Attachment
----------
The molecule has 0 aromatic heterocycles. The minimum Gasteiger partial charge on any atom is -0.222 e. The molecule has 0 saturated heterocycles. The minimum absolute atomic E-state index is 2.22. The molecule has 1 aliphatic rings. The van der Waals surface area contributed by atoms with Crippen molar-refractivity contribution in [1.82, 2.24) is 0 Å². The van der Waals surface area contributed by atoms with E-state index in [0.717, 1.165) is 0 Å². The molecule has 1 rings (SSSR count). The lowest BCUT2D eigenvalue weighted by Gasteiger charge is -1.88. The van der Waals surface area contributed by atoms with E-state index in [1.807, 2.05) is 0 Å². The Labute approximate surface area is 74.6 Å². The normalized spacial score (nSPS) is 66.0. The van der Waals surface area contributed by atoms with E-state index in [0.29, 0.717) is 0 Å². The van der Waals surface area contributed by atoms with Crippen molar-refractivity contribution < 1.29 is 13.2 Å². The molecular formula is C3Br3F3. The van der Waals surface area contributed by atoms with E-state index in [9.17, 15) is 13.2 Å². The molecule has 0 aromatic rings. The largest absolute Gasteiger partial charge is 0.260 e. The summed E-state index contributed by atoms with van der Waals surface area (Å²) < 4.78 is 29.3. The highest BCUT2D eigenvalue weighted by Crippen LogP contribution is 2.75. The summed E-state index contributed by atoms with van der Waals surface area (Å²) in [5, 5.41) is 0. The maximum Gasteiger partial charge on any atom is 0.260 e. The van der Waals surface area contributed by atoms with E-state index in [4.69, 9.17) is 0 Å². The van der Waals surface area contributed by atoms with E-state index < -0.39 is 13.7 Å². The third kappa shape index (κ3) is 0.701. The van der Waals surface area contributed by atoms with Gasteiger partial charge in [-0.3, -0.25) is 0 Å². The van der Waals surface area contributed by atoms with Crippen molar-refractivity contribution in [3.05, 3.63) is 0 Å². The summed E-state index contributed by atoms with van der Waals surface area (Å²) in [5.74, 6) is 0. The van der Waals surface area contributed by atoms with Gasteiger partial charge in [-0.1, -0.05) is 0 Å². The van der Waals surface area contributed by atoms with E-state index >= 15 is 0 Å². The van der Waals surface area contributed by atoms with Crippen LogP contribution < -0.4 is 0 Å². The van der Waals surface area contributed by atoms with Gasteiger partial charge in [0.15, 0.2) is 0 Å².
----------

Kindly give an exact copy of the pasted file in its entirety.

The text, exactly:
The molecule has 0 aromatic heterocycles. The minimum Gasteiger partial charge on any atom is -0.222 e. The molecule has 0 saturated heterocycles. The minimum absolute atomic E-state index is 2.22. The molecule has 1 aliphatic rings. The van der Waals surface area contributed by atoms with Crippen molar-refractivity contribution in [1.82, 2.24) is 0 Å². The van der Waals surface area contributed by atoms with E-state index in [0.717, 1.165) is 0 Å². The molecule has 1 rings (SSSR count). The lowest BCUT2D eigenvalue weighted by Gasteiger charge is -1.88. The van der Waals surface area contributed by atoms with E-state index in [1.807, 2.05) is 0 Å². The Labute approximate surface area is 74.6 Å². The normalized spacial score (nSPS) is 66.0. The van der Waals surface area contributed by atoms with E-state index in [0.29, 0.717) is 0 Å². The van der Waals surface area contributed by atoms with Crippen molar-refractivity contribution < 1.29 is 13.2 Å². The molecular formula is C3Br3F3. The van der Waals surface area contributed by atoms with E-state index in [9.17, 15) is 13.2 Å². The molecule has 0 aromatic rings. The largest absolute Gasteiger partial charge is 0.260 e. The summed E-state index contributed by atoms with van der Waals surface area (Å²) < 4.78 is 29.3. The highest BCUT2D eigenvalue weighted by Crippen LogP contribution is 2.75. The summed E-state index contributed by atoms with van der Waals surface area (Å²) in [5, 5.41) is 0. The maximum Gasteiger partial charge on any atom is 0.260 e. The van der Waals surface area contributed by atoms with E-state index in [4.69, 9.17) is 0 Å². The van der Waals surface area contributed by atoms with E-state index < -0.39 is 13.7 Å². The third kappa shape index (κ3) is 0.701. The van der Waals surface area contributed by atoms with Gasteiger partial charge in [-0.3, -0.25) is 0 Å². The van der Waals surface area contributed by atoms with Crippen molar-refractivity contribution in [3.05, 3.63) is 0 Å². The summed E-state index contributed by atoms with van der Waals surface area (Å²) in [5.74, 6) is 0. The van der Waals surface area contributed by atoms with Gasteiger partial charge in [-0.1, -0.05) is 0 Å². The van der Waals surface area contributed by atoms with E-state index >= 15 is 0 Å². The van der Waals surface area contributed by atoms with Crippen LogP contribution < -0.4 is 0 Å². The van der Waals surface area contributed by atoms with Gasteiger partial charge in [0.15, 0.2) is 0 Å².